y(t) = 2 gt 2 + v 0 t + y 0 .

Vector Fields

Vector fields (also known as slope fields) provide a way to visualize first-order differential equations. A first-order DE y = F (x, y) can be rule assigning to each point (x 0 , y 0 ) an infinitesimal line segment with slope F (x 0 , y 0 ). Assuming that there is a unique solution y = f (x) to the IVP y = F (x, y), y(x 0 ) = y 0 , it follows that the slope of the tangent line to y = f (x) at x = x 0 must be equal to F (x, y). Plotting short line segments in the xy-plane with the appropriate slopes generates the vector field associated with this differential equation.

Example 7. Consider the first-order differential equation y = x y + 1. At each point (x, y) we plot a short line segment whose slope is equal to the value of x y + 1. The figure on the left shows the result. In the figure on the right, we have plotted three solution curves for this differential equation. Notice the relationship between each of these curves and the vector field; at each point (x, y(x)) on one of the solution curves, the tangent vector to the solution curve coincides with the short line segment which we drew. One way to think about this is that the vector field gives “instructions” telling the solution curve the direction in which it should travel (for an infinitesimal length of time). This point of view is closely related to Euler’s method for approximating solutions to differential equations, which we will discuss in section 6.3. Notice that the vector field gives some interesting qualitative information about the solution curves for the differential equation. For example, it suggests that there is a straight line (linear) solution. Can you find a solution to y = x y + 1 of the form y = mx + b for some m and b? Does your answer match the vector field?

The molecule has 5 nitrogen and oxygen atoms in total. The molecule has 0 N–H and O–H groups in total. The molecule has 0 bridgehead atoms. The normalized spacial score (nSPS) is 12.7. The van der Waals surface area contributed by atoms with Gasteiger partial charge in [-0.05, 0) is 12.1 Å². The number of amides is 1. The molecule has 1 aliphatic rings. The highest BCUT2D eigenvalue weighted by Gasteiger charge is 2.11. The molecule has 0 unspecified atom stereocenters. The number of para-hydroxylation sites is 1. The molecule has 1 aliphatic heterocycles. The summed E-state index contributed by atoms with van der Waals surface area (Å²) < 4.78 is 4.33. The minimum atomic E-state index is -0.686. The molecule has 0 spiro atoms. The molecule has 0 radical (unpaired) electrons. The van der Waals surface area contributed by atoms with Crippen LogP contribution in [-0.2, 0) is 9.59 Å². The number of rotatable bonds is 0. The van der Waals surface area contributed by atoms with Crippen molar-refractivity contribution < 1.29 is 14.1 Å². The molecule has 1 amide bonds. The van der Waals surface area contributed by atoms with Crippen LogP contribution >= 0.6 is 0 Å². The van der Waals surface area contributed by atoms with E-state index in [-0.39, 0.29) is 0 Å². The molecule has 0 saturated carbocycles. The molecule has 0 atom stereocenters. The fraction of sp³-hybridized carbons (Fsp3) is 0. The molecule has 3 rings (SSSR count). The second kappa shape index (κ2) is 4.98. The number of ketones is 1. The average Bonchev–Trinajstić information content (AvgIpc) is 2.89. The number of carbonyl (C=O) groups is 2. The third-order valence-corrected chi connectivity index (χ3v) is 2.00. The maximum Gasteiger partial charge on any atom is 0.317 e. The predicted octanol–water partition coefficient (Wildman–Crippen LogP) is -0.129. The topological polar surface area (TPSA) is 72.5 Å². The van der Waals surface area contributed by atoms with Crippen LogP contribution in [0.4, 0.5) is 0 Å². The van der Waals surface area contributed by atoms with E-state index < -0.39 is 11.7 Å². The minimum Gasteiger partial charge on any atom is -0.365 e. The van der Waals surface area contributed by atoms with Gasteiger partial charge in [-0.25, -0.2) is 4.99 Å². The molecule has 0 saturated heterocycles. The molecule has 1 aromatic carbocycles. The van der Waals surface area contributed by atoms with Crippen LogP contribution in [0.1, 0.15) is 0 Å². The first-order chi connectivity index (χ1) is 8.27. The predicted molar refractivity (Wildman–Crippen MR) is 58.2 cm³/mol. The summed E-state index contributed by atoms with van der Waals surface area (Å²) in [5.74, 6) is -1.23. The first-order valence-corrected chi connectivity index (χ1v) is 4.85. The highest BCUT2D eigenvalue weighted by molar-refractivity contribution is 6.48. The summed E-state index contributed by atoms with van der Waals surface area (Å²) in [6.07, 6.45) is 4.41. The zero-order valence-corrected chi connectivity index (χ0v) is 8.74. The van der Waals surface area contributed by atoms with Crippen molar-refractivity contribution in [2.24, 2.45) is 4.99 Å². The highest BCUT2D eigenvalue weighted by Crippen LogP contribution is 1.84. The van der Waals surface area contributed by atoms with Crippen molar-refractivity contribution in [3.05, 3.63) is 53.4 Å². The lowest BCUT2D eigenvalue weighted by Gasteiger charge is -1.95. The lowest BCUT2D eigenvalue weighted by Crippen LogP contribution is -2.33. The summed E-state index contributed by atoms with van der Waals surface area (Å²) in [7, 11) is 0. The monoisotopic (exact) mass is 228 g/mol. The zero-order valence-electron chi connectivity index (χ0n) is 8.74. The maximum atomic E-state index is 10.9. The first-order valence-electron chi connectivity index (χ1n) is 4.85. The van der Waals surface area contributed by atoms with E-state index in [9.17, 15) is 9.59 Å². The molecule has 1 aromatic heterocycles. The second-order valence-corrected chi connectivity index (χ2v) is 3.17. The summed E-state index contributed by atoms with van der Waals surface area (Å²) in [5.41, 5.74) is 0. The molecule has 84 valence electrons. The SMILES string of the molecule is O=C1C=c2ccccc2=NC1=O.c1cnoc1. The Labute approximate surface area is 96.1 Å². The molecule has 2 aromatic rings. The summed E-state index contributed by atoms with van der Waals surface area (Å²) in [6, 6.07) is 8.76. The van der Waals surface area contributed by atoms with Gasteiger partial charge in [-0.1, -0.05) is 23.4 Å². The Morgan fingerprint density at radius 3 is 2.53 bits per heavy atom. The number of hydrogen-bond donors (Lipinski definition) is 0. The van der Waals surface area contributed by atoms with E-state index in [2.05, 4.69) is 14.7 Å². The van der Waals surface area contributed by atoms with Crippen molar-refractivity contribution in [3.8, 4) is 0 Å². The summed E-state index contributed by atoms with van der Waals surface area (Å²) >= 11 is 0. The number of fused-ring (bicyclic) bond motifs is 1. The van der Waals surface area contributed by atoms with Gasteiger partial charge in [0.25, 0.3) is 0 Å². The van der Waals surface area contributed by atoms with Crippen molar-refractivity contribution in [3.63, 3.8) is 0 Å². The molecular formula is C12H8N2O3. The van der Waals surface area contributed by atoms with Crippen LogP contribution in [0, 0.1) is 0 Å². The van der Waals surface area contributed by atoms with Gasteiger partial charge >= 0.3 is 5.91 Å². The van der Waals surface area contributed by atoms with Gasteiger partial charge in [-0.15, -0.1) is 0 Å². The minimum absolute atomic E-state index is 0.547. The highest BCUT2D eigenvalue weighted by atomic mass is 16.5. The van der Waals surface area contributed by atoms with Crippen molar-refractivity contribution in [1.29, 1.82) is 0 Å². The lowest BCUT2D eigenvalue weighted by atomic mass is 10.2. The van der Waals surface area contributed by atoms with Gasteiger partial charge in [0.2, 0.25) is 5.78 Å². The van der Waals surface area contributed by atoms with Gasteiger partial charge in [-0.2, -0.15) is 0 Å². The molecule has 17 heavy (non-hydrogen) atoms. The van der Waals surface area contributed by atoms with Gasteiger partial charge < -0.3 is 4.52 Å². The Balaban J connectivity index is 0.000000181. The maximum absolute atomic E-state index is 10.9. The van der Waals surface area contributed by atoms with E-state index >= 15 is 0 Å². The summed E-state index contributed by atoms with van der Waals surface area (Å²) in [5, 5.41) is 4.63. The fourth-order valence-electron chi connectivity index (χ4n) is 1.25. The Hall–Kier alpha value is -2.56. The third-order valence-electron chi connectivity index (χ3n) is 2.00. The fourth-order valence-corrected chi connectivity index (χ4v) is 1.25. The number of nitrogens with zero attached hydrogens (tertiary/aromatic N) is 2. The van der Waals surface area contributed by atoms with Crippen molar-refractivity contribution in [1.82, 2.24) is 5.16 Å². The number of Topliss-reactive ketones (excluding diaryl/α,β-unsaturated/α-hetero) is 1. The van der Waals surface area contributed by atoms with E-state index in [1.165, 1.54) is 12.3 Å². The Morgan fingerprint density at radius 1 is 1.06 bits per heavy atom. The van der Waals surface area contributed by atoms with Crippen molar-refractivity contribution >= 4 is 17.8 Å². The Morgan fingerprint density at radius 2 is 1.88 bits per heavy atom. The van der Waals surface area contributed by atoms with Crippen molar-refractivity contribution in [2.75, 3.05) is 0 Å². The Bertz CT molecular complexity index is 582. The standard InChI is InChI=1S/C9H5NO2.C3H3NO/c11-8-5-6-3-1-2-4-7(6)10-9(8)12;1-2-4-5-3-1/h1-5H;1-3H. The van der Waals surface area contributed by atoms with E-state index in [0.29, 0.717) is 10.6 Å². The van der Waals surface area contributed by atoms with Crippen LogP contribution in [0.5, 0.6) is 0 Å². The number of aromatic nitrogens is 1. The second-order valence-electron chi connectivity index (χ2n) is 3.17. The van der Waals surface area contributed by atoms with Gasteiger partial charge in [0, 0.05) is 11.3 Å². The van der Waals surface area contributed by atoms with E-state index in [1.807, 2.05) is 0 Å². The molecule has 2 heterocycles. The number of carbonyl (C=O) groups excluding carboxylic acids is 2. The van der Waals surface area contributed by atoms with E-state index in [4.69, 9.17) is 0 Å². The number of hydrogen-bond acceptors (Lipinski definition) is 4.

In-class Group Work

Exercise 1. Is y(x) = x + 3e 2x a solution to the DE y + 2y = 1 + 2x?

Exercise 2. Find all solutions to the DE y = x 2 + 4x + 3.

Exercise 3. (a) Find the unique solution to the IVP y = 6x 2 + 2x + 1, y(0) = 5.

(b) Find the unique solution to the IVP y = 6x 2 + 2x + 1, y(1) = 5.

Exercise 4. A man standing on a platform throws a ball directly upward from an initial height of 24 ft at an initial velocity of 40 ft/sec. Find a formula for y(t), the height of the ball above the ground after t seconds. How high does the ball go? When does it hit the ground?

Exercise 5. You open a savings account with $ 1000 and make monthly contributions of $ 100 thereafter. The interest rate on the account is 5 % per year. (For simplicity, assume that the monthly contributions are added to the account continuously over each month, and that the interested is compounded continuously.) Write an IVP (differential equation plus initial value condition) which models A(t), the amount of money in the account after t years.

Exercise 6. Do exercise 3 of section 4.1.

Exercise 7. Match the vector fields in exercises 7–10 of section 4.1 with one of the corresponding differential equations labelled (i)–(x).

Homework (due Monday 2/21)

Exercise 1. Find the unique solution to the IVP y = 1 2 , y(2) = 2 5 .


Exercise 2. The rate at which an object cools is proportional to the difference between the current temperature T of the object and the ambient (room) temperature A (a constant). Write a differential equation for the temperature T of the object as a function of time t.

Exercise 3. Match the vector fields in exercises 11–14 of section 4.1 with one of the corresponding differential equations labelled (i)–(x).

Exercise 4. Do exercise 31 of section 4.1.

Exercise 5. Do exercise 4 of section 6.3.

Exercise 6. Do exercise 9(a),(b),(c) of section 6.3.